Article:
WHEN Dr Tafadzwa (Taffy) Mandiwanza says she’s a paediatric neurosurgeon, people’s response is: ‘Oh my goodness! How do you manage, operating on children with brain and spinal injuries?’
But Mandiwanza — from Zimbabwe and Ireland’s first female paediatric neurosurgeon — says the work is inspiring. She’s amazed by the resilience of children.
“I find it fascinating. A child can go through a massive brain operation and within a few weeks they’ll have bounced back or be making huge gains in rehabilitation. An adult, going through the same procedure, would be slow to regain meaningful function.”
A consultant at Children’s Health Ireland, Temple Street Hospital, Mandiwanza arrived in Ireland aged 19, in 2000, to attend medical school at University College Cork. “My father had friends working in Cork, so he felt some level of comfort letting me travel abroad by myself for school.”
She found people curious and interested. “There weren’t too many immigrants at that time, so people were very curious about where I came from, how I spoke such good English — that was a common question. I got loads of invitations to people’s houses for dinner.”
Her mother was a nurse and from a young age Mandiwanza had found hospitals “intriguing”.
“I look up to my mum a lot. Hospitals and healthcare were always part of my life — we’d go to collect her from work.”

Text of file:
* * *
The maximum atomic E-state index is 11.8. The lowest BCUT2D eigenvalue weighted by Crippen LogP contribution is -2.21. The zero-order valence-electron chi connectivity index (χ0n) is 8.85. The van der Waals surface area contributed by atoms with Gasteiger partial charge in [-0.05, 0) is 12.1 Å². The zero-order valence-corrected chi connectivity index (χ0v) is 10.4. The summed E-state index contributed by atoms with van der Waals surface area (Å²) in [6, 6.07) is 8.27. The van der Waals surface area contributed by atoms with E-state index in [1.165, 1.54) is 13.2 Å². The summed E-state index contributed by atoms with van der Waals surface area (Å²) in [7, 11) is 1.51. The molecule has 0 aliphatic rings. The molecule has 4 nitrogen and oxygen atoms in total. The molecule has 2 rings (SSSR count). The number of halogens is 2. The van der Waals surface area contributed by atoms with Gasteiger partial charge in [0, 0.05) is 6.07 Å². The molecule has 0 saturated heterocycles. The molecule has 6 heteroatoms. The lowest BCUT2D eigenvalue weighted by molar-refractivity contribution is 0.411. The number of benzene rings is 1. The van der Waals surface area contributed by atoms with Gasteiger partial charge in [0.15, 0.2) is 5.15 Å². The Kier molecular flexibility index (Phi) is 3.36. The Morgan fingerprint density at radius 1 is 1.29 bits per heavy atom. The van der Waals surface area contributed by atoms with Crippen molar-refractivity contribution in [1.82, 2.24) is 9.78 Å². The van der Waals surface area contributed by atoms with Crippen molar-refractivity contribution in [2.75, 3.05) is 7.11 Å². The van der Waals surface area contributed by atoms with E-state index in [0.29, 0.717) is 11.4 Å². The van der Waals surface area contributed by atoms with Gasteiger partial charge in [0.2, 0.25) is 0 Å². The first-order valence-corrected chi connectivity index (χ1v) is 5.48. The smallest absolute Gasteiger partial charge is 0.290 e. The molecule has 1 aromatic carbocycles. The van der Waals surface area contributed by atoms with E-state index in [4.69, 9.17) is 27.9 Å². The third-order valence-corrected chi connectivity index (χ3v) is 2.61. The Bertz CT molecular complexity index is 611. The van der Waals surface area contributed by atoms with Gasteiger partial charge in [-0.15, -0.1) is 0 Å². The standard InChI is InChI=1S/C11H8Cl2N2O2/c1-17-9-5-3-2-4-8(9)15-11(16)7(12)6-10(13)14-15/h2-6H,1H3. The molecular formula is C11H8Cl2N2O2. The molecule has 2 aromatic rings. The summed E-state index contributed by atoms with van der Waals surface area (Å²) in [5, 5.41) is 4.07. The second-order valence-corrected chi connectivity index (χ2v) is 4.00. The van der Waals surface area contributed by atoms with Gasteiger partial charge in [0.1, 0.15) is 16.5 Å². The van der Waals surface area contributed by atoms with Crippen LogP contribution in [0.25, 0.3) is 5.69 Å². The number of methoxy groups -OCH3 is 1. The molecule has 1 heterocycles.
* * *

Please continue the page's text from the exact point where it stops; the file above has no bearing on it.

While she acknowledges the Irish health system has problems (“and things we can do better”), she says women in Ireland here have more health rights than do women in Zimbabwe.
“It’s a basic right for any pregnant Irish woman to get good maternity care, whereas in rural areas in Zimbabwe you mightn’t even see a nurse when you’re pregnant.”
She also sees a “vast gap” in screening services for women in her home country. “Cervical and breast screening are offered free to women in Ireland. There’s no national screening programme for these cancers in Zimbabwe.”
She doesn’t want to say Zimbabwe offers little or no support to women. “It basically boils down to what resources a country has, and, unfortunately, Zimbabwe doesn’t have the resources to do screening.
“Women there are restricted by lack of resources. You have little girls in rural areas or in high-density urban areas where families have to decide between schooling their child and paying the rent.”
Married to Rebabonye, a cardiologist from Botswana, they have three children, aged 14, 12, and 10. Childcare supports “definitely could be improved” in Ireland, she says. She herself has grappled with the question: ‘Do I take time off to mind my child at home?’ or ‘Do I go for career?’
Her husband and sister-in-law help out hugely. “We’ve had au pairs, crèches and in-house childcare. For immigrant women it’s harder — you don’t have the inbuilt village/extended family around you.”